So what have the kids been doing?
  • F-Group has been using MSPaint to draw 8-point stars and colour them. The weaker children need help with this.
  • E-Group has been using MSPaint to draw clocks displaying suggested times.
  • D-Group will draw a clock in MSPaint and insert it into a PowerPoint slide with some suggested text.
  • C-Group has been doing a short PowerPoint slideshow with suggested text and animated clip-art images.
  • A and B Groups have been doing short PowerPoint slideshows with animated clip-art images and automatic slide transitions (but no story).

From next week A- and B-Groups will work in pairs, writing a short story, drawing pictures to illustrate it and then putting words and pictures into PowerPoint. I don't know how this will work - just dividing them into pairs was challenge enough!

Wednesday, 5 August 2009

Stamps For Bananas

stampsThe thirteen year-old boy next door collects postage stamps. Not in any sophisticated way - he just pastes them straight into a notebook in whatever order they arrive in. He was very proud of his collection of six dog-eared, well-fingered, samples which he showed me when I first arrived here. He must now have around two hundred, I would imagine, nearly all of which came from me.

Back in the UK I had a pile of stamps and an old stamp book from childhood days festering in a bulging box file, of no interest to anyone but too good to throw away. When I did my run to the UK in April I brought half of them back with me. I had intended just giving them to him but then I thought why not let him earn them? They would then have more value than a thousand stamps just dumped on him. So now he gets my bananas from the stall just down the road and in return I give him ten or so stamps. A good deal, I reckon!

Saturday, 1 August 2009

Qualified Success

OK, so you should be able to work out what this is if you've read my recent blogs. Yes, it's to do with the on-going saga of cutting mitres for the school's pinboards! A decent electric mitre saw (like the one I have gathering dust in the UK) would make mincemeat of this job. Here in India I don't want to spend out on a saw which will cost around £100 and will probably never be used again. And if I donate it to SISP it will probably last ten seconds before some cackhanded youth either cuts his fingers off or launches the workpiece into somebody's face. Or an alternative interpretation is that I'm just plain too mean!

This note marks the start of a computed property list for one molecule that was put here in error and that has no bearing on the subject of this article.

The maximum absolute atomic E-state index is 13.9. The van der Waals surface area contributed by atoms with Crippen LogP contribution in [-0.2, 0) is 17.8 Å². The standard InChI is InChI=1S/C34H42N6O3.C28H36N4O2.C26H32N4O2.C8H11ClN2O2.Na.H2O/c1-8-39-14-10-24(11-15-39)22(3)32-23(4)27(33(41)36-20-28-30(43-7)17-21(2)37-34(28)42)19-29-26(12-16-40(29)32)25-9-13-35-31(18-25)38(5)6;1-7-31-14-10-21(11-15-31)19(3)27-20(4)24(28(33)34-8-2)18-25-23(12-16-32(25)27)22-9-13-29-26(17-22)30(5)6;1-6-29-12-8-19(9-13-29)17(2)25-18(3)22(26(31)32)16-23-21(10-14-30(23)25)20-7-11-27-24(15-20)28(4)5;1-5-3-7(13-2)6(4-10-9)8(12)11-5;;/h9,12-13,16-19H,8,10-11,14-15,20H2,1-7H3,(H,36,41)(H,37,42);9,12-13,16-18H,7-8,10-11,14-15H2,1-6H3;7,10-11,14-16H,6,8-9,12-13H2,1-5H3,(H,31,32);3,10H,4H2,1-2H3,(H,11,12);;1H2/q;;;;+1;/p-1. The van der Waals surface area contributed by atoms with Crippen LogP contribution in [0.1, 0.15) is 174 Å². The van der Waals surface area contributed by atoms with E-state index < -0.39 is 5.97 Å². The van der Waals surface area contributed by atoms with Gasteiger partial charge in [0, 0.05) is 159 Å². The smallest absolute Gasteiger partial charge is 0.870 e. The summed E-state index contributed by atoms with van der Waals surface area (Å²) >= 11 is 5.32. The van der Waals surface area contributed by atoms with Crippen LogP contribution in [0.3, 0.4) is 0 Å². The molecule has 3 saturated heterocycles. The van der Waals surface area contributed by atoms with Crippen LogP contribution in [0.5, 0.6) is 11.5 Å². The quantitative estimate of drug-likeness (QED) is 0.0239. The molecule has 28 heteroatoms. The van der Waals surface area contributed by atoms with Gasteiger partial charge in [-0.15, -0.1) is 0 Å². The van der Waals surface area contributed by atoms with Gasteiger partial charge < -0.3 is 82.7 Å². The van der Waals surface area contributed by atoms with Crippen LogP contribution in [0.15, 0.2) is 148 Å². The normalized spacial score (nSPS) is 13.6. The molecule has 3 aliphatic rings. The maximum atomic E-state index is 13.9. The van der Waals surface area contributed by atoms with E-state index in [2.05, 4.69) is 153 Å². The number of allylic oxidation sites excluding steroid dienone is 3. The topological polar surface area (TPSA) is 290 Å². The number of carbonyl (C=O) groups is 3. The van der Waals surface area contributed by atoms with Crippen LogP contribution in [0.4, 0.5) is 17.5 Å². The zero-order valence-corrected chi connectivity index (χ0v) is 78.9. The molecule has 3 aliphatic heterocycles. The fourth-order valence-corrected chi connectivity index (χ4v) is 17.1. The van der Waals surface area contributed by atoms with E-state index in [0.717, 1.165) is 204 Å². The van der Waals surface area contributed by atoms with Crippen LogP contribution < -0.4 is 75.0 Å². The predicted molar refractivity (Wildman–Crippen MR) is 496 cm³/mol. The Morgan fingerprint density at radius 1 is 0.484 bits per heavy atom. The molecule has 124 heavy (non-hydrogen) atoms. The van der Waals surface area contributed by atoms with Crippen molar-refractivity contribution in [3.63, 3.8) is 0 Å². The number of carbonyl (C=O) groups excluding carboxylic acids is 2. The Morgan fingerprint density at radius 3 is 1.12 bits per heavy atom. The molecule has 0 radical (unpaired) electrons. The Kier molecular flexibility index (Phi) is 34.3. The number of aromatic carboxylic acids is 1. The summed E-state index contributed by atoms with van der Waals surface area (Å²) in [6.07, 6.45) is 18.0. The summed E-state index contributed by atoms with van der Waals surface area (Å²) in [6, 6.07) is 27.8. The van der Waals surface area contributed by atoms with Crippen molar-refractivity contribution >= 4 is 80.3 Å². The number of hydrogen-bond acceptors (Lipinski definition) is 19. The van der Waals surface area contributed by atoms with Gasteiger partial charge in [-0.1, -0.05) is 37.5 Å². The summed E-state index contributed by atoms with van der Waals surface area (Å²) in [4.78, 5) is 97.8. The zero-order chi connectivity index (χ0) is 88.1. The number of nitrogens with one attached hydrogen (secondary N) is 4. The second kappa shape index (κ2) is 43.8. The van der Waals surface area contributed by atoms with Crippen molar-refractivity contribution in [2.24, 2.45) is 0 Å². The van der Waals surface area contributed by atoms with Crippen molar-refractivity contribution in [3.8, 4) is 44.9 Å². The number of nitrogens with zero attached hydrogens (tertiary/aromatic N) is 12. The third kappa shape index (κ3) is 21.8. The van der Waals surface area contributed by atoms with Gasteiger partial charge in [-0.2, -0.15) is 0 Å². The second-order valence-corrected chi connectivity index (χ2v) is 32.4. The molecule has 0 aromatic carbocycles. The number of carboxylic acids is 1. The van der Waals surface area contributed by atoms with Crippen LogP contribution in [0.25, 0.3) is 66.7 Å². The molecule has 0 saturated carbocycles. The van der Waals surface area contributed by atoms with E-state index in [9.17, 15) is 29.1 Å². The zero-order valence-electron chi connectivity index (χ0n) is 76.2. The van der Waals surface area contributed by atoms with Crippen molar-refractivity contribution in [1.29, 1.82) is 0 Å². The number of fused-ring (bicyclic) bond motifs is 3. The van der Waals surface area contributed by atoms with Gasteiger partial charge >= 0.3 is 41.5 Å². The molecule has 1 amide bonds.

I asked about hiring a mitre saw but that doesn't seem to be a possibility here. No doubt I could get the joints cut at a fabrication workshop but there isn't one nearby. And anyway, where's the challenge and the sense of achievement in that?!

So, here is Clive's Mitre Block Mk II. Total cost, including saw, £1.60, or 2 Euro-ish. Mk I, made from angle iron with slots wonkily cut in it, has been consigned to the bin. Well, to the shelf, actually - no one throws anything away here, other than plastic. Quite right too!

And Mk II is a qualified success!! Today, I spent five hours solid correcting my first attempted frame and making a second new one. The end result is good enough for somewhere not too important - like the general noticeboards on the school's staircase where they'll get abused anyway. The problem is with the accuracy of the cut. The mitre block cuts nice and vertical but the angle isn't quite right and the resulting frame corners are a bit too open. My mate Mr Gowers assures me that the 45 degrees you get from folding a piece of paper is accurate to less than a degree - but he was forgetting who was doing the folding! I'm cautiously optimistic that I can do better with a bit of fiddling.